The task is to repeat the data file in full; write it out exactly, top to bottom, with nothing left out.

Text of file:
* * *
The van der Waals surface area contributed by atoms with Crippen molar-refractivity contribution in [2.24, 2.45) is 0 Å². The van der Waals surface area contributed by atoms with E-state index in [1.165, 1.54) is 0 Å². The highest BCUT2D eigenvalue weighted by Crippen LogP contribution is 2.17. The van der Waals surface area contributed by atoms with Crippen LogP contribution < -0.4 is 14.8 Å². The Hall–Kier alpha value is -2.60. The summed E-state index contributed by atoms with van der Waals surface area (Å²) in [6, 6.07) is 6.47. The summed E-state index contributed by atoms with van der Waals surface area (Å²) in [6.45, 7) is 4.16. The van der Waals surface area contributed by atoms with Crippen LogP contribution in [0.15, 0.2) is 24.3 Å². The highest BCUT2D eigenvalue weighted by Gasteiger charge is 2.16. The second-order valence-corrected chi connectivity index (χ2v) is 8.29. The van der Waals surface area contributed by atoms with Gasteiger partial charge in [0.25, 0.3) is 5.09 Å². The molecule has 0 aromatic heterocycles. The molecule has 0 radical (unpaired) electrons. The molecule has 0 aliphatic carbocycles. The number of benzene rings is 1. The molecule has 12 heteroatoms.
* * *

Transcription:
The van der Waals surface area contributed by atoms with Crippen molar-refractivity contribution in [2.24, 2.45) is 0 Å². The van der Waals surface area contributed by atoms with E-state index in [1.165, 1.54) is 0 Å². The highest BCUT2D eigenvalue weighted by Crippen LogP contribution is 2.17. The van der Waals surface area contributed by atoms with Crippen LogP contribution < -0.4 is 14.8 Å². The Hall–Kier alpha value is -2.60. The summed E-state index contributed by atoms with van der Waals surface area (Å²) in [6, 6.07) is 6.47. The summed E-state index contributed by atoms with van der Waals surface area (Å²) in [6.45, 7) is 4.16. The van der Waals surface area contributed by atoms with Crippen LogP contribution in [0.15, 0.2) is 24.3 Å². The highest BCUT2D eigenvalue weighted by Gasteiger charge is 2.16. The second-order valence-corrected chi connectivity index (χ2v) is 8.29. The van der Waals surface area contributed by atoms with Gasteiger partial charge in [0.25, 0.3) is 5.09 Å². The molecule has 0 aromatic heterocycles. The molecule has 0 radical (unpaired) electrons. The molecule has 0 aliphatic carbocycles. The number of benzene rings is 1. The molecule has 12 heteroatoms.